There are a number of reasons why this is the case — convoluted decisions processes, for example — and that health systems are spending billions to prepare for the last battle. However, I’m much more interested in how we fundamentally change the equation than why we’re in our current predicament. The same tech companies that have kvetched about healthcare being behind on technology can address that defect by taking some simple actions.

Continue reading “Tech Industry, Heal Thyself”

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I am a clinician and a clinical trialist. Medical research in some form or another (performing it, consuming it, reviewing it, editing it, etc.) occupies much of my time. Therefore, you can imagine my excitement while watching Apple’s product announcement yesterday when they introduced a new open source software platform called ResearchKit. Apple states ResearchKit could:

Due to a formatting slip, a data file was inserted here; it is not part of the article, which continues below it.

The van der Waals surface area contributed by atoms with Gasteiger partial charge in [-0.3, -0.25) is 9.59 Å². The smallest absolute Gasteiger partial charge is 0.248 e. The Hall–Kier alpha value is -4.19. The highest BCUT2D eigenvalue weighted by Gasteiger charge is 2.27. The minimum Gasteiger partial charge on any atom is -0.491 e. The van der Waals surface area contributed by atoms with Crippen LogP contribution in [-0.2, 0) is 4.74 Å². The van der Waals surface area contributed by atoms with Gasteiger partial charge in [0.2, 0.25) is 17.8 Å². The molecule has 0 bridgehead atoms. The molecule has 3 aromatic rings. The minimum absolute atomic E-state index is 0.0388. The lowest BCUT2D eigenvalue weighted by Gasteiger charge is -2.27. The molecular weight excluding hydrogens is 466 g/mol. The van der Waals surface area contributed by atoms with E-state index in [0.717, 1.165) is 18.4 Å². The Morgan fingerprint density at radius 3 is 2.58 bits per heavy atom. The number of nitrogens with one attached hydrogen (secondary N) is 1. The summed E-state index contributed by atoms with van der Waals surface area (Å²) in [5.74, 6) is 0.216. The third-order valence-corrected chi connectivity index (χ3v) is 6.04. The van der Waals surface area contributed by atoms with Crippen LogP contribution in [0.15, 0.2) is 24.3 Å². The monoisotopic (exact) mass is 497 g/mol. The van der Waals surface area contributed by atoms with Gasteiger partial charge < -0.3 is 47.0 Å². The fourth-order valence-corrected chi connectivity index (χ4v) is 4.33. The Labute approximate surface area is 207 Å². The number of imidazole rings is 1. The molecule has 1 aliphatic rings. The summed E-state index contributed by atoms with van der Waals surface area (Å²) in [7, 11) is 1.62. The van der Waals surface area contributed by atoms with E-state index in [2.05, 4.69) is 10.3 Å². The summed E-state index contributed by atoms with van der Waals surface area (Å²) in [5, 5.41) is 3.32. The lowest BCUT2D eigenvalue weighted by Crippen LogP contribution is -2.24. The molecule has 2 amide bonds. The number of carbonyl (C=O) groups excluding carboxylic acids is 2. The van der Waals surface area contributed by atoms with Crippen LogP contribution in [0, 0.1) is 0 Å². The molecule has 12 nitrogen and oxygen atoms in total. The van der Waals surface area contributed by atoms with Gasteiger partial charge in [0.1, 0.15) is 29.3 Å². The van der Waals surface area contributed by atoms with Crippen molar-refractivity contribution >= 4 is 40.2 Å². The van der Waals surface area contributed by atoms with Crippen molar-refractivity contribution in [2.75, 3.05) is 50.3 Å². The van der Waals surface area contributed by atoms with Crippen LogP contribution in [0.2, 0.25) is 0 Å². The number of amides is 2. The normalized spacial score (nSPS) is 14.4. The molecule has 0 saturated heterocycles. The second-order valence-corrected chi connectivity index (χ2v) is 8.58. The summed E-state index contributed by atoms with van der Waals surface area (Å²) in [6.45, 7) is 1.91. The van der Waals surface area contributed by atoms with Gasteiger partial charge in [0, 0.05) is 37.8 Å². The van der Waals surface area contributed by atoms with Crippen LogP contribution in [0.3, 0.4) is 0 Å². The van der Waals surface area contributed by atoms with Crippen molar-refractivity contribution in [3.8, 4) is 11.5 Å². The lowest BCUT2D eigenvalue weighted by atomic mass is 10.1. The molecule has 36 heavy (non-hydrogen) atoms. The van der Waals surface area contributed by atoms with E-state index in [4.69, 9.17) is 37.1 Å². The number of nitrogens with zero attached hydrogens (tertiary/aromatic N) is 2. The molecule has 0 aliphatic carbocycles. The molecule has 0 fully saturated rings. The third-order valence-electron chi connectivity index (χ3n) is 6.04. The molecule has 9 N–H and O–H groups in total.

“revolutionize medical studies, potentially transforming medicine forever”

ResearchKit allows clinical researchers to have data about various diseases collected directly from a study participant’s iPhone (and perhaps other devices in the future — see below). The software is introduced as a solution to several important problems with current clinical studies, such as:

  • limited participation (the software allows everyone to participate; anyone with an iPhone can download a specific app for every study they want to participate in)
  • frequent data entry (patients can enter data as often as required/desired, rather than only at limited opportunities such as hospital or clinic visits)
  • data fidelity (currently-used paper patient “diaries” are prone to entering implausible or impossible values — the iPhone can limit the range of data entered)